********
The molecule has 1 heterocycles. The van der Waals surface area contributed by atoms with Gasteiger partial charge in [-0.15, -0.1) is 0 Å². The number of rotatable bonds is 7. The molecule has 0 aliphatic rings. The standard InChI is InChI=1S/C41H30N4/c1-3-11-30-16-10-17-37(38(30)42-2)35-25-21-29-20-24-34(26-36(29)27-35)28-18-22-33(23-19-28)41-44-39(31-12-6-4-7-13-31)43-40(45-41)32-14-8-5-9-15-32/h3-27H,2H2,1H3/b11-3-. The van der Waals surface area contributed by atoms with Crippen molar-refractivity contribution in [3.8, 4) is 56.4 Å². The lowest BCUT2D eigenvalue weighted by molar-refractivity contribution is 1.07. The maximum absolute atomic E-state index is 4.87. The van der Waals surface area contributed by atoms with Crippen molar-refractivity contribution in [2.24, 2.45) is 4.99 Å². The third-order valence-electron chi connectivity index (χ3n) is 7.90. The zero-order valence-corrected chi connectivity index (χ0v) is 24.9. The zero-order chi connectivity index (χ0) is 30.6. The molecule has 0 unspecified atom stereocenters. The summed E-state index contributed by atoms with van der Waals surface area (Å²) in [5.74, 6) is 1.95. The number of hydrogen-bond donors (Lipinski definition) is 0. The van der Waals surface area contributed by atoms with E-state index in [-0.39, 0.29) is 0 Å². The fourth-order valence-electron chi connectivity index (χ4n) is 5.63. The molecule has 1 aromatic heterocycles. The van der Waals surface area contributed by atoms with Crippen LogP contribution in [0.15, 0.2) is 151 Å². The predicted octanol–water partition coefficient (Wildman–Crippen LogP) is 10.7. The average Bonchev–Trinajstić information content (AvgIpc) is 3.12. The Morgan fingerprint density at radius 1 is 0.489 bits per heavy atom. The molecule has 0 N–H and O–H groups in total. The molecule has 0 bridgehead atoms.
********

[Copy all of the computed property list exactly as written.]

The molecule has 1 heterocycles. The van der Waals surface area contributed by atoms with Gasteiger partial charge in [-0.15, -0.1) is 0 Å². The number of rotatable bonds is 7. The molecule has 0 aliphatic rings. The standard InChI is InChI=1S/C41H30N4/c1-3-11-30-16-10-17-37(38(30)42-2)35-25-21-29-20-24-34(26-36(29)27-35)28-18-22-33(23-19-28)41-44-39(31-12-6-4-7-13-31)43-40(45-41)32-14-8-5-9-15-32/h3-27H,2H2,1H3/b11-3-. The van der Waals surface area contributed by atoms with Crippen molar-refractivity contribution in [3.8, 4) is 56.4 Å². The lowest BCUT2D eigenvalue weighted by molar-refractivity contribution is 1.07. The maximum absolute atomic E-state index is 4.87. The van der Waals surface area contributed by atoms with Crippen molar-refractivity contribution in [2.24, 2.45) is 4.99 Å². The third-order valence-electron chi connectivity index (χ3n) is 7.90. The zero-order valence-corrected chi connectivity index (χ0v) is 24.9. The zero-order chi connectivity index (χ0) is 30.6. The molecule has 0 unspecified atom stereocenters. The summed E-state index contributed by atoms with van der Waals surface area (Å²) in [5.74, 6) is 1.95. The number of hydrogen-bond donors (Lipinski definition) is 0. The van der Waals surface area contributed by atoms with E-state index in [-0.39, 0.29) is 0 Å². The fourth-order valence-electron chi connectivity index (χ4n) is 5.63. The molecule has 1 aromatic heterocycles. The van der Waals surface area contributed by atoms with Crippen LogP contribution in [0.15, 0.2) is 151 Å². The predicted octanol–water partition coefficient (Wildman–Crippen LogP) is 10.7. The average Bonchev–Trinajstić information content (AvgIpc) is 3.12. The Morgan fingerprint density at radius 1 is 0.489 bits per heavy atom. The molecule has 0 N–H and O–H groups in total. The molecule has 0 bridgehead atoms.